School of Public Health and Community Medicine

How supporting patient and professional recovery after medical errors could improve the safety of healthcare

Reema HarrisonDr Reema Harrison’s research focuses on quality and safety in healthcare, especially the psychological impact of medical errors. Dr Harrison, who joined the SPHCM in 2016, is a senior lecturer and co-director of the Health Management program. For Reema, a key attraction of SPHCM is the opportunity to do policy-relevant research that will have an impact on health services.

What is the main focus of your research?

I’m studying the psychological aftermath of adverse safety events (an incident that results in harm to a patient) and medical errors for both health professionals and patients, and how we can promote learning and recovery.  A pivotal paper in the BMJ almost 20 years ago [www.bmj.com/content/320/7237/726] pointed out that while patients are the first victims of medical errors, healthcare professionals who are involved in such events often also experience significant distress that not only affects their wellbeing but may also compromise the safety of patient care.

Errors are inevitable, particularly in increasingly complex health systems, so we need to prepare health professionals to be able to recover from these events and support their patients through them. Related to this work is my research around information sharing between healthcare organisations and patients after a safety event, particularly the challenges of implementing open disclosure policies in the UK and Australia. We need evidence-based strategies that support staff and organisations to harness opportunities for health service improvement that are identified in the context of errors and adverse events so they become an impetus for change.

Have there been any surprising results?

We started looking primarily at negative experiences associated with being involved with a medical error, but we’ve learnt that some positive change can also occur from these challenging events. Through surveying more than 2500 health professionals in several countries about their experiences of adverse events and errors, it is clear there is a substantial group who show resilience when involved in a medical error. These health professionals are determined to learn from their mistakes, sometimes becoming more confident in their abilities, and ultimately improve care for patients. I’m now working to identify what makes that group thrive.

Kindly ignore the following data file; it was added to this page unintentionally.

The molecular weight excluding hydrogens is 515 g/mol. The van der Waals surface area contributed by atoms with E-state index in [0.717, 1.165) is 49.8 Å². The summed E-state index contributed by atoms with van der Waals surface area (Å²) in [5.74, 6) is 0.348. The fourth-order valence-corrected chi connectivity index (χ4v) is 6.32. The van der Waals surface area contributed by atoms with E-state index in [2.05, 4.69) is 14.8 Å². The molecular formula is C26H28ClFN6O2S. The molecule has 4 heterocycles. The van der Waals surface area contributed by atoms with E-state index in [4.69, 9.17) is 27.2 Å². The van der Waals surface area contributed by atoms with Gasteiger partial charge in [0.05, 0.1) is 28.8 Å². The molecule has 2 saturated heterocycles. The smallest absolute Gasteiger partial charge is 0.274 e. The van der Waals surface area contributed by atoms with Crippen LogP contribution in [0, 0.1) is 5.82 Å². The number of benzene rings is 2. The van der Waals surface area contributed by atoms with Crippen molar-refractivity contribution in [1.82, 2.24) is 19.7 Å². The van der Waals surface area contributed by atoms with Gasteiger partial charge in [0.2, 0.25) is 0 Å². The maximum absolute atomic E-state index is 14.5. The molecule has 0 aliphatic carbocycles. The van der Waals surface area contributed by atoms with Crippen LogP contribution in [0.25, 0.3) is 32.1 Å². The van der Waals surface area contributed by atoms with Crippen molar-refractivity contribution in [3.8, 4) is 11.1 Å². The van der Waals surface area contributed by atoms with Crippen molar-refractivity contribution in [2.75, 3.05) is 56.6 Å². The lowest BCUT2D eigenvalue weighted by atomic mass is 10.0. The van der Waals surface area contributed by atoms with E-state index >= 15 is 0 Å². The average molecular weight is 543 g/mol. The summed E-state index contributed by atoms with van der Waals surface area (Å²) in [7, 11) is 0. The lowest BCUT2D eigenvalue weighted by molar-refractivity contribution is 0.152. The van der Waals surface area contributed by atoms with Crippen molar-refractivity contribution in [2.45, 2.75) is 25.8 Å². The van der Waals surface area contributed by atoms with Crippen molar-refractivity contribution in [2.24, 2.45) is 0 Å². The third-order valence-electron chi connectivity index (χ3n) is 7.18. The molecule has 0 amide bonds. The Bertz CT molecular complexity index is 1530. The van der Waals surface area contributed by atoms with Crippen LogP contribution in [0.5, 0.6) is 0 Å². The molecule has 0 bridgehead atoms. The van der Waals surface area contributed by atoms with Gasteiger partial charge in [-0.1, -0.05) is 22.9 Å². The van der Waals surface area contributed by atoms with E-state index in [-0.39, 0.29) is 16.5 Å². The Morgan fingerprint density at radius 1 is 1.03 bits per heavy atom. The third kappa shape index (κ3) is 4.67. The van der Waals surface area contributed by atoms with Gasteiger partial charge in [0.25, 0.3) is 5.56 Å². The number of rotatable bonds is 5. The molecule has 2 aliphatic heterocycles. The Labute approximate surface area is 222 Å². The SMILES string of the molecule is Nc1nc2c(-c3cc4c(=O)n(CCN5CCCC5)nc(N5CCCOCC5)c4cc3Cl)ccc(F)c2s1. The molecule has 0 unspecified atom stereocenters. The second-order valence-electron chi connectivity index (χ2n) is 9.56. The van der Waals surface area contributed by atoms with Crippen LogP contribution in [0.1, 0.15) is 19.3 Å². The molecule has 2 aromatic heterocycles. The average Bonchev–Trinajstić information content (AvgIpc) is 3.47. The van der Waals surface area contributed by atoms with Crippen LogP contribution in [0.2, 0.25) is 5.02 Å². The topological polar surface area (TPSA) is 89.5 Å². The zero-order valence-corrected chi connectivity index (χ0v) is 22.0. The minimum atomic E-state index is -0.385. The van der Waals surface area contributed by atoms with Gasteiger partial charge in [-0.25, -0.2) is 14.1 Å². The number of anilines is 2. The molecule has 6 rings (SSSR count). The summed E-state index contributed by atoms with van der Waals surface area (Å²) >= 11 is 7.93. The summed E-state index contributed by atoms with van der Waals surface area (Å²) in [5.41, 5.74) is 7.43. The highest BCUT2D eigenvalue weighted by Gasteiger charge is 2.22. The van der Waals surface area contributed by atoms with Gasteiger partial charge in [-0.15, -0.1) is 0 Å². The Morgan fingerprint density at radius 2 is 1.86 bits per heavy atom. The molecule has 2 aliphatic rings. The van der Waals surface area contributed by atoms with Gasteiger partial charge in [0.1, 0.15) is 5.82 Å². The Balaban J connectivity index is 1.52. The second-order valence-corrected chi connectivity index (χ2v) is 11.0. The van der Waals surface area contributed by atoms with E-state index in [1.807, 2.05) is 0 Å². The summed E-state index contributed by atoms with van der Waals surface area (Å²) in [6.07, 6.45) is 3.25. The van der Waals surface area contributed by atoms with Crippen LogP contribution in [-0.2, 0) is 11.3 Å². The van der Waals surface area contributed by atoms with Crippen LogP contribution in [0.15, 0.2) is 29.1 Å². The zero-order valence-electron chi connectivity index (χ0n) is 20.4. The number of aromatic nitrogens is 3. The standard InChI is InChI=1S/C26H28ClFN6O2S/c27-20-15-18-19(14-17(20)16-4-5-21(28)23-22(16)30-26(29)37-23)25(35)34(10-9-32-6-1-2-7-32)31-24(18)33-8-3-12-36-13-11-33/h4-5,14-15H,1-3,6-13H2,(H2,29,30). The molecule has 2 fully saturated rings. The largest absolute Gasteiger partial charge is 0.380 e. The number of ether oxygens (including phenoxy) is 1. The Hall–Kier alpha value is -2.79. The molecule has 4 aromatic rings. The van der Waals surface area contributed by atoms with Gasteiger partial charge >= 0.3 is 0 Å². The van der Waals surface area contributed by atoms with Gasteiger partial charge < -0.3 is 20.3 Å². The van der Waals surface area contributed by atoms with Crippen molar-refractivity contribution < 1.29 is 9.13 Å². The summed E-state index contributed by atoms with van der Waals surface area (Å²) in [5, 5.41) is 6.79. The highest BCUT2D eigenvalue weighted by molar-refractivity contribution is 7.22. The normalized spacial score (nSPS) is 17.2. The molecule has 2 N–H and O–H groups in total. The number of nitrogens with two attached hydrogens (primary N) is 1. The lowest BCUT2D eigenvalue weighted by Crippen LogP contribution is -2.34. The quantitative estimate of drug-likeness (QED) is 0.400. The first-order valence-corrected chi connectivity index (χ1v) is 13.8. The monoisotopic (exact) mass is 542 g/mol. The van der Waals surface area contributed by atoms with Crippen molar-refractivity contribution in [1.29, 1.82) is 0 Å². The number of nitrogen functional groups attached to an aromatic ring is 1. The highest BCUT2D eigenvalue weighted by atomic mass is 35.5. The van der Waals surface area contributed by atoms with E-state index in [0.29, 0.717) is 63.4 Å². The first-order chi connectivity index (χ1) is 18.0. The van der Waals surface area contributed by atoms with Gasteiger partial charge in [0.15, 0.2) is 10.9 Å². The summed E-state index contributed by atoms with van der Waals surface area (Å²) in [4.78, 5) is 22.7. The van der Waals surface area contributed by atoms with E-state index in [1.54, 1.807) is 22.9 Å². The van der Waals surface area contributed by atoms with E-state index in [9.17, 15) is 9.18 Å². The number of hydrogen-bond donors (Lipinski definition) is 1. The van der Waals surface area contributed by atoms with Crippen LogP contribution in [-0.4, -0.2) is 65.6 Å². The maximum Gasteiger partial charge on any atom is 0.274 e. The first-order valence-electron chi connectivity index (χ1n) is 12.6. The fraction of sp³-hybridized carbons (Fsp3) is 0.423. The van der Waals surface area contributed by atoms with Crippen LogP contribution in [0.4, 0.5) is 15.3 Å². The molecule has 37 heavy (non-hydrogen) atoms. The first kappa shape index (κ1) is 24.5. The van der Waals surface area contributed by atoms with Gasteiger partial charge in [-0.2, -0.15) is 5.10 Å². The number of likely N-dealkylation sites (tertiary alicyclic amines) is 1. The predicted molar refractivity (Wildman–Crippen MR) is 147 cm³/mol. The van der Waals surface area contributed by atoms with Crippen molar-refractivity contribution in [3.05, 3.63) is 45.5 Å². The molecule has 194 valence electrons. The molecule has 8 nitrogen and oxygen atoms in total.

What has been the impact so far of your research?

The main impact has been raising awareness of the issue. I am part of an international consortium of researchers in this area who have written extensively about this issue and presented the data at a range of forums across the globe.  I have also written for clinician publications to bring the issue to the forefront. For example, I wrote a piece for Clinical Medicine, the journal of the Royal College of Physicians, reporting the experiences of the organisation's members. My work relating to open disclosure has had significant policy relevance, with reports for the UK National Health Service and the NSW Ministry of Health about information sharing and open disclosure after adverse events.

What attracted you to the UNSW School of Public Health and Community Medicine?

When I considered moving to SPHCM, I could see it had many conjoint and affiliate researchers and affiliate centres. They weren’t just listed on the website – there were genuine industry and health service links to research and teaching programs. I have always developed my research through engaging with policy makers and health service organisations, so I knew SPHCM was right for me. I also enjoy working with the unique student group in the Master of Health Management. Many are highly experienced health service managers in different countries and that keeps me engaged in the contemporary issues affecting a range of health systems.

What else would you like to accomplish?

I’ve been selected for the UNSW academic women in leadership program next year, so I’ve been thinking about my goals. I want to continue to do policy-relevant research and to integrate that research into our teaching. Ultimately, I am keen to grow our research program around quality and safety in healthcare in the School that feeds into our Heath Management teaching program.